Can and should your religious organization seek church status with the IRS? A look at a few pros, cons, and due diligence considerations.
Through over 15 years of representing nonprofit organizations, one thing is for certain–there are infinite exempt purposes that may be served within the confines of section 501(c)(3) of the Internal Revenue Code. No matter how similarly situated for tax purposes, every tax-exempt or nonprofit organization has unique attributes of governance, operations, and focus. The same is certainly true in the religious organizations space. As my long-time religious law mentor once said, “God loved us so much there is a church, synagogue, mosque, temple, or other place of worship available for every individual to pray and seek peace.”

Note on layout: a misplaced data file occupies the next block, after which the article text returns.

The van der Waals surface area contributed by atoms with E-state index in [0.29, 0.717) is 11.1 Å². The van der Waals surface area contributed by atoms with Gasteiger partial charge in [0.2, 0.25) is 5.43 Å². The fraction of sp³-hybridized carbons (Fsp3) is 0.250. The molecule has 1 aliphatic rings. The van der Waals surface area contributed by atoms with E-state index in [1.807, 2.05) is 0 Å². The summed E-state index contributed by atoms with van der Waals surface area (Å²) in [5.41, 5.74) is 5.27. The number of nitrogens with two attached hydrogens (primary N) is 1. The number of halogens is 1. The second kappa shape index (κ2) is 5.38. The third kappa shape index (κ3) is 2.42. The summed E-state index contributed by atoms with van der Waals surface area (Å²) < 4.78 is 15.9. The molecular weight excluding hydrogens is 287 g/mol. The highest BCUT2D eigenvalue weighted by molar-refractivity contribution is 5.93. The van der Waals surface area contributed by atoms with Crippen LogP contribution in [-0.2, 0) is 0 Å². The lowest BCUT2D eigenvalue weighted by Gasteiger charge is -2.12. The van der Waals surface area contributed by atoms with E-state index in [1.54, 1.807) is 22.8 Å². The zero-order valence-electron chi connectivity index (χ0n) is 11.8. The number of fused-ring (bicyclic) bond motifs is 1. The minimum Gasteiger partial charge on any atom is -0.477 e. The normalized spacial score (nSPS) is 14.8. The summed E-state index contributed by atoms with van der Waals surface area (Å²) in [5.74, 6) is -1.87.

Some of my nonprofit clients exist primarily to advance religious purposes—religion is a core and fundamental focus of all things organizational and operational for those organizations. That focus does not, however, make those organizations a “church,” as that term is defined (or considered) by the Internal Revenue Service. As in any organization structure, there are advantages and disadvantages to church status.